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Fred Phelps, the leader of the Westboro Baptist Church, has died at 84.
Phelps was well known for his acerbic anti-gay protests in public areas, including funerals. He led a campaign against homosexuality and was vilified internationally for his beliefs, but in life nothing changed his views.
According to CNN, the Westboro Baptist Church was founded in Topeka, Kansas in 1955. It was in the 1990’s that Phelps began preaching his message of hatred and he gained international notoriety with the protest of the funeral of Matthew Shepard, a college student who was murdered.
Phelps made a name for himself in protesting funerals, not only of LGBT individuals, but soldiers, people of other religions, and even Christians who were not part of his family comprised congregation. His followers commonly held signs that read, ‘God hates fags.'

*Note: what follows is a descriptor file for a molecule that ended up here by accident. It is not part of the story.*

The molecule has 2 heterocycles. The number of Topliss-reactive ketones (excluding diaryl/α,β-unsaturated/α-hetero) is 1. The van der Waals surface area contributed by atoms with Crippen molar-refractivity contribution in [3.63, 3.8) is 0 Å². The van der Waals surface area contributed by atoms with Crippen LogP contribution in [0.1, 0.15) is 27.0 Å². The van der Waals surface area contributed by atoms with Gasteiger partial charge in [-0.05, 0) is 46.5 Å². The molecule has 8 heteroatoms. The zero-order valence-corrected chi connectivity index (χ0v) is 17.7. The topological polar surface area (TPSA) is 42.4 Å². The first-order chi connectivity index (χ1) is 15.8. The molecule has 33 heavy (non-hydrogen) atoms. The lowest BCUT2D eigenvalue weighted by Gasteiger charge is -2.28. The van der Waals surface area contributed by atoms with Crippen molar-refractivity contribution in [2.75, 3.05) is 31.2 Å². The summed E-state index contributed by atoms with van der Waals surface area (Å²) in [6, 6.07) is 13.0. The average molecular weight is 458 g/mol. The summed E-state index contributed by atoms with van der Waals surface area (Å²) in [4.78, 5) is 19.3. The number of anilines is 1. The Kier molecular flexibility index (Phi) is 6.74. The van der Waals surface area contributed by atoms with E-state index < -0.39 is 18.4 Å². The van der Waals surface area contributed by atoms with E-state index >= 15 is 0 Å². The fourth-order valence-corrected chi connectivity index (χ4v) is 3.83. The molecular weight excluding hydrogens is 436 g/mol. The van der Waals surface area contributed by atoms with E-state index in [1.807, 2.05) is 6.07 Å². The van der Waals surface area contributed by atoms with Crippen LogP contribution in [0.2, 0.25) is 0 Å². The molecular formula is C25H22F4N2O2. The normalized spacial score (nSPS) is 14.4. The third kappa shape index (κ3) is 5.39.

They attempted to blame natural disasters, such as Hurricane Sandy, or national tragedies, as God’s punishment for the country's ‘acceptance’ of homosexuals and asked that homosexuals be put to death.
"The Westboro Baptist Church is probably the vilest hate group in the United the State of America," Heidi Beirich, research director for the Montgomery, Ala.-based Southern Poverty Law Center, told The Associated Press in July 2011. "No one is spared, and they find people at their worst, most terrible moments of grief, and they throw this hate in their faces. It's so low."
According to WIBW, Phelps was excommunicated from his own church in the last year. However, the church would not comment on this matter. On March 16, the church issued a statement that said "membership issues are private" and that eight unnamed elders lead the congregation.
While many will not miss Phelps, his family has stated that they believe it is cruel that people would celebrate his death despite the pain they, as a group, have inflicted on countless individuals with their messages of hatred.
With Phelps dead, it is unclear who will lead the church that he founded, but on Thursday the church issued a statement. "Listen carefully; there are no power struggles in the Westboro Baptist Church, and there is no human intercessor -- we serve no man, and no hierarchy, only the Lord Jesus Christ," the statement read.
Image: Wikimedia Commons